Comet Giacobini-Zinner was discovered on Dec. 20, 1900 by Michel Giacobini at the Nice Observatory in France. The comet was later recovered by Ernst Zinner in 1913 (October 23).
Comet 21P/ Giacobini-Zinner is a small comet with a diameter of 1.24 miles (2 kilometers). This comet takes about 6.6 years to orbit the Sun once. The last time comet Giacobini-Zinner reached perihelion (closest approach to the Sun) was on Feb. 11, 2012. The next perihelion passage will be in 2018.
Each time that Giacobini-Zinner returns to the inner solar system its nucleus sprays ice and rock into space. This debris stream results in an annual meteor shower: the Draconids, which take place each year in early October. The Draconids radiate out of the northern constellation of Draco the dragon. Most years the shower is weak, and many times very few meteors are seen. However, there are also Draconid meteor storms (sometimes called Giacobinid meterors) on record. A meteor storm is observed when one thousand or more meteors are seen per hour at the location of the observer. During its peak in 1933, 500 Draconid meteors were seen per minute in Europe. 1946 was also a good year for the Draconids, where 50 -100 were seen per minute in the U.S.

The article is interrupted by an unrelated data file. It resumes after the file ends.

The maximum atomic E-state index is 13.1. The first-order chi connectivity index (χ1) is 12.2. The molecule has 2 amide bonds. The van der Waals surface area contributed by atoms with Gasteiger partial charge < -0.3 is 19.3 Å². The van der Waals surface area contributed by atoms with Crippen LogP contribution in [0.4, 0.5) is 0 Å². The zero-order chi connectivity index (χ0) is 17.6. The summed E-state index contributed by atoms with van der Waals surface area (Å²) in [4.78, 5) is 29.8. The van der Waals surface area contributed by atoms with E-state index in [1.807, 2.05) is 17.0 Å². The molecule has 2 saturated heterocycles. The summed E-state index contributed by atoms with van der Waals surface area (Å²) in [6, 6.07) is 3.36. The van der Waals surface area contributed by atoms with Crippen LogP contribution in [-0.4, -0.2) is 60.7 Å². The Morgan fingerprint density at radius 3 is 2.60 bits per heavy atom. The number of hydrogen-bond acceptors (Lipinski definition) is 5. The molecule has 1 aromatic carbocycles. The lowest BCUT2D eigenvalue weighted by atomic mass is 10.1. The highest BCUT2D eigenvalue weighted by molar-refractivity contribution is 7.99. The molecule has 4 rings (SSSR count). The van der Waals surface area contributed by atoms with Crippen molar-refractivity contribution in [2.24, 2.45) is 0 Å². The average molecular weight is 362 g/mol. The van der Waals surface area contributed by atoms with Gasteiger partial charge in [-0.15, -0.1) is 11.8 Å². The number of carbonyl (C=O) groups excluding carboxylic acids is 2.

In 1985 (Sept. 11) a re-purposed mission named ICE (International Cometary Explorer, formally International Sun-Earth Explorer-3 ([ISEE-3]) was sent to gather data from this comet. ICE was the first spacecraft to fly by a comet. ICE later joined the famous "armada" of spacecraft sent to comet Halley in 1986. Another mission named Sakigaki from Japan was scheduled to fly by this comet in 1998. Unfortunately, the spacecraft lacked sufficient propellant to reach the comet.
How Comet 21P/Giacobini-Zinner Got Its Name
Comets are usually named for their discoverer(s) or for the name of the observatory/telescope used in the discovery. Since both Michel Giacobini and Ernst Zinner discovered and recovered this comet it is named for them. The letter "P" indicates that Giacobini-Zinner is a periodic comet. Periodic comets have an orbital period of less than 200 years.